And there in the second row was my daughter.


For a moment, the whole world seemed to be nothing but her 9-year-old face – a mix of emotions – curiosity, nervousness, boredom.


In that moment, everything else disappeared. I had an audience of one.


I began.


It was surreal.


I spoke the words I had written weeks before, pausing to look up at the audience when I could.


Somehow I was both more and less nervous. I stumbled over parts that had caused no problems when alone. And I hit other points with more passion and purpose than ever before.


At certain points I found myself getting angry at the people behind the standardization and privatization of public education.


I rebuke these greedy saboteurs just about every week on my blog. But there was something different about putting the words on my tongue in public and letting the vibrations beat a rhythm on the ear drums of those assembled before me.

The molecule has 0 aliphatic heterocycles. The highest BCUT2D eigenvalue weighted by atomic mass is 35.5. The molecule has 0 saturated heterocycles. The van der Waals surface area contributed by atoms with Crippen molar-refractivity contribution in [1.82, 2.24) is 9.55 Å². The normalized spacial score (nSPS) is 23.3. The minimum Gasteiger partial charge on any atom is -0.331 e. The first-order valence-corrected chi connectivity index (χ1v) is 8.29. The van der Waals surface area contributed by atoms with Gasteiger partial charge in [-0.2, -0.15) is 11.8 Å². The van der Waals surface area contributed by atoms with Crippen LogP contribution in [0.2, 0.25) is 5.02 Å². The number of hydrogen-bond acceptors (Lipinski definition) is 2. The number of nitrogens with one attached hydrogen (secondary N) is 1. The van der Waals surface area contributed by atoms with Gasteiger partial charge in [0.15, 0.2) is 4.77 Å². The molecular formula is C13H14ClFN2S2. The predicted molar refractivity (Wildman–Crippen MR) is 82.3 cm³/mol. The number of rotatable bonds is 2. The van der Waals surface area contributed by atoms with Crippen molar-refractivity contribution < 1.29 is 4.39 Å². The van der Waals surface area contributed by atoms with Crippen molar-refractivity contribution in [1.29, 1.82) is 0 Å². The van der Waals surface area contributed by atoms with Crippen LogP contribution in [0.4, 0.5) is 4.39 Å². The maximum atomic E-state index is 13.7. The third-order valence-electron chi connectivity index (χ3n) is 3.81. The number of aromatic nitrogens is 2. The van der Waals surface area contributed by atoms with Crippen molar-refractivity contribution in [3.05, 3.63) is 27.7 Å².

It was like reciting a spell, an incantation. And the effect was visible on the faces of those in front of me.


I glanced at my daughter, expecting her to be nagging her Pap to take her to the children’s section, but she was as entranced as the others.


And was I kidding myself or was there another emotion there? Pride?



I finished my remarks, getting a few laughs here and there. Anger and mirth in equal measure.


I thanked everyone for coming and took questions.


There were quite a bit.


Which aspect of corporate education reform was the worst?